A second straight year of declining milk prices will test – and potentially change – short-term management plans for many dairy producers, according to dairy accountants and lenders contacted by Progressive Dairyman.

Natzke dave
Editor / Progressive Dairy

The USDA’s February dairy outlook estimated the 2015 U.S. average all-milk price at $17.08 per hundredweight (cwt), down about 29 percent from 2014’s record high of $23.97 per cwt. The 2016 price, projected in a range of $15.30 to $16 per cwt ($15.65 per cwt midpoint) in early February, would mean another 8 percent decline.

Although most input costs are also down from 2014, tighter margins will require tighter management.


Western dairy producers are “cautiously pessimistic,” according to Bob Matlick, Frazer LLP. “Everybody in the West expects negative margins in the next six to nine months. It’s [a question] of how deep those negatives are going to be.

“Probably 70 to 80 percent of operations put adequate equity back into the business as a result of 2014 and can sustain six to nine months of what we see on the horizon, but they’re going to dig into equity to sustain that,” Matlick says. “The other 20 percent to 30 percent that didn’t; we’re going to see some fallout as a result. We’re seeing some guys exiting the business right now. With the volatility, they’ve had enough.”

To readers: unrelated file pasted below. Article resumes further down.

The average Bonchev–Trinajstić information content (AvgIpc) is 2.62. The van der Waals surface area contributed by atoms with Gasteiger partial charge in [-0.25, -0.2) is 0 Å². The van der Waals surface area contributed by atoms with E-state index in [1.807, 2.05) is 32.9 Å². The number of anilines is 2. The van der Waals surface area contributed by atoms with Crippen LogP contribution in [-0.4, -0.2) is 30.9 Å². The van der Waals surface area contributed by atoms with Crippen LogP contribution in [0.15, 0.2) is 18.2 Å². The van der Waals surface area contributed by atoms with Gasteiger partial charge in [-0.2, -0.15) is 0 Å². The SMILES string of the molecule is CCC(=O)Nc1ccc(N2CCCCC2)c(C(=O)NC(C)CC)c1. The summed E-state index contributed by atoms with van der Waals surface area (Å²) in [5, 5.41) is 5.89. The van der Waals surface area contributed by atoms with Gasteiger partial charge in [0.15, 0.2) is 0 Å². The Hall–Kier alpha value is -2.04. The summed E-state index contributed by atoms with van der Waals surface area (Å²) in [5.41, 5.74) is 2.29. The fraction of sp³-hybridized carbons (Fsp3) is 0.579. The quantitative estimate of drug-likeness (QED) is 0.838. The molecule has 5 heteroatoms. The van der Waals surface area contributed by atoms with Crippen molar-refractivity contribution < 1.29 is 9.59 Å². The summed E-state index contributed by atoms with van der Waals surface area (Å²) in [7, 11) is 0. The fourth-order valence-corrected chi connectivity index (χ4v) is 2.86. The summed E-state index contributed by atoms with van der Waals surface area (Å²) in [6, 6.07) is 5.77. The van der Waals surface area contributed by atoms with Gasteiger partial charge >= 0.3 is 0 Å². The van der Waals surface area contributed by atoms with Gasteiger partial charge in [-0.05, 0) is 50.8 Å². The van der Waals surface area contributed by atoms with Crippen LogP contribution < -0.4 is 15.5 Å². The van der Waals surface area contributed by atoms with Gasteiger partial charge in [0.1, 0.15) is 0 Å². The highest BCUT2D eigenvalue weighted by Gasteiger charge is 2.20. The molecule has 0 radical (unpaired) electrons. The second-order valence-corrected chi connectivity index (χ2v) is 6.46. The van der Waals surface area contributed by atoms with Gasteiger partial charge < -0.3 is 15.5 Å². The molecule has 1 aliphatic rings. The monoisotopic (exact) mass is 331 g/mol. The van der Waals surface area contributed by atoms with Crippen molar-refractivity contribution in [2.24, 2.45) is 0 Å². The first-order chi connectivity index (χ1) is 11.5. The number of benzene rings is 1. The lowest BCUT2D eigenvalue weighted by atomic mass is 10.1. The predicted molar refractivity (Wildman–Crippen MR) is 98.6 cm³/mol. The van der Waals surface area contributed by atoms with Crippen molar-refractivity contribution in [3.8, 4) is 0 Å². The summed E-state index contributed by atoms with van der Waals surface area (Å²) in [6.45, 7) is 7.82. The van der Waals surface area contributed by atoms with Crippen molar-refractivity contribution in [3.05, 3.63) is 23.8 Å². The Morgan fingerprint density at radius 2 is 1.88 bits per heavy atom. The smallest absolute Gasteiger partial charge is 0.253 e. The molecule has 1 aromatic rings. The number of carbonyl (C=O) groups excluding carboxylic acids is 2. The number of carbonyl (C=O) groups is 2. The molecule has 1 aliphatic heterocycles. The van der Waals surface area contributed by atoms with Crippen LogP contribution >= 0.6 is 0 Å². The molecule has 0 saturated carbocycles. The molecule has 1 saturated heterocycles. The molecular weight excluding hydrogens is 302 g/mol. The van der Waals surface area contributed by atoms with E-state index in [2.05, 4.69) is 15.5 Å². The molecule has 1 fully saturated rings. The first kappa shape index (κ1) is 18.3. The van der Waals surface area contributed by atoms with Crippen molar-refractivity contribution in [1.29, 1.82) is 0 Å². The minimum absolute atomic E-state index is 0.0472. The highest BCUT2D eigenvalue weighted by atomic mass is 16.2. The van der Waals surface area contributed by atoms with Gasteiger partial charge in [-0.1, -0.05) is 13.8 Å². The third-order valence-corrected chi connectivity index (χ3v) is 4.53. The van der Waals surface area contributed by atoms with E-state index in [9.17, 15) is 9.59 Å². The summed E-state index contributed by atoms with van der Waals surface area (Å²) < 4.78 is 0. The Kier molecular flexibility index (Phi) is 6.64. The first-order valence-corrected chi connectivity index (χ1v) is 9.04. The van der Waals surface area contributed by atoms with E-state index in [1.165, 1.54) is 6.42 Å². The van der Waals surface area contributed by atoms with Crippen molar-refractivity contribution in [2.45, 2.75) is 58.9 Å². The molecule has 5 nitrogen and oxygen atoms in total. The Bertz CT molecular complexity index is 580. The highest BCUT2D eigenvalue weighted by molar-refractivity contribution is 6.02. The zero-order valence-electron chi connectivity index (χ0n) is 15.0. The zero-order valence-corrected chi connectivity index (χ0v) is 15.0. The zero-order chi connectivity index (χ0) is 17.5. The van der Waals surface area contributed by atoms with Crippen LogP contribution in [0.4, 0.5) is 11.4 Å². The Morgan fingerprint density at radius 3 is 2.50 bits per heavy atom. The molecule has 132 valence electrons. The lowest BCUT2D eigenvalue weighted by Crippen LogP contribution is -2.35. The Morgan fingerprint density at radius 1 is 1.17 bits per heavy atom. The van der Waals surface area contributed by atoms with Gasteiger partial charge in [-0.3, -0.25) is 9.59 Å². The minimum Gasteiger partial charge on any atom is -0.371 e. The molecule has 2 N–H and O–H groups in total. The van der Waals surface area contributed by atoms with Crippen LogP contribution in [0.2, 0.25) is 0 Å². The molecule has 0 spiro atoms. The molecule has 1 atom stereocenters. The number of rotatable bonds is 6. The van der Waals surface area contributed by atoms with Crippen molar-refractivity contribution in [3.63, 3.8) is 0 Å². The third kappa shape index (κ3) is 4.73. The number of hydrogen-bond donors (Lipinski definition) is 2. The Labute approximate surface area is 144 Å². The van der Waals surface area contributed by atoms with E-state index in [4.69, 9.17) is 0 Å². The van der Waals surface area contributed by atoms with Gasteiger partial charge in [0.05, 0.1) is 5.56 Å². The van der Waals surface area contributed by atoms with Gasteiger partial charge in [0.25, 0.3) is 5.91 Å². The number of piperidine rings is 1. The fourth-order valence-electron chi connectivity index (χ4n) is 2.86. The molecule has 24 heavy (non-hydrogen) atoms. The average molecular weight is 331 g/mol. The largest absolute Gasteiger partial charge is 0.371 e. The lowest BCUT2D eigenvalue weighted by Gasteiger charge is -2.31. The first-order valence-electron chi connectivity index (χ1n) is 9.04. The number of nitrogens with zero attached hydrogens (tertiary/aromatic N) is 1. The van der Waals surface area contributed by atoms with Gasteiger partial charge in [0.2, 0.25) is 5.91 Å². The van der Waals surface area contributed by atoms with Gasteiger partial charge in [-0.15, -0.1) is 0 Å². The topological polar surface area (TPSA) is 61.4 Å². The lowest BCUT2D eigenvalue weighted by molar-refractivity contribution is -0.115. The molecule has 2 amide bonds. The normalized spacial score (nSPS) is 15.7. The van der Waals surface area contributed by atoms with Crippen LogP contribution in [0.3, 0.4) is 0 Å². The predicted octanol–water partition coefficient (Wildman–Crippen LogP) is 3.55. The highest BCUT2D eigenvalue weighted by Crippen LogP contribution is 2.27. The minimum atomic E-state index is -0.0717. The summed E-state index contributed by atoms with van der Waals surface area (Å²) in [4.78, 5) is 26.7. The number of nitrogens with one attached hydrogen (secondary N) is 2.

Frazer LLP is an accounting firm with dairy clients from Texas to the Pacific Northwest.

“With its cheese market, Idaho might be better positioned to withstand a downturn of that duration,” he says. “Arizona is about the same as California. New Mexico is still trying to find out how bad the storm (Goliath) was, as well as Texas.”

Matlick says more producers are doing “future projection modeling” – looking nine to 12 months into the future. At the recent World Ag Expo, several producers asked for “stress tests” to model what might happen.

“They learned from the volatility of the past,” he says. “It used to be called ‘burn rate,’ but now it’s called ‘sustainability’. How much equity do you want to eat up for how long?”

“When we project, the biggest drivers are number of milk cows, milk per cow and feed costs,” Matlick says. “On larger operations, we’re seeing pretty wide swings – 10 percent to 15 percent by season – in what we call ‘cow flow,’ the available heifers, available fresh cows, because of summer breeding.

We try to fill holes by buying and selling heifers and working hard on breeding issues. Cow cooling is important for milk production, but I think equally or more important for breeding.”

California heifer prices remain strong, but a lot of those animals are headed to other parts of the country, he says.

“Texas is looking for milk because a lot of cows are being culled as a result of storm damage,” Matlick says. “I have clients tell me the total impact will be 130,000 to 150,000 cows. Another client told me it was a ‘million-dollar storm’ for every producer.”

Based on recent USDA weekly cow culling reports, spikes in dairy cow culling in Texas and New Mexico are reflecting the storm’s impact. “There’s a tremendous amount of mastitis,” Matlick says. “It may have reached its peak, but we’re going to see more.”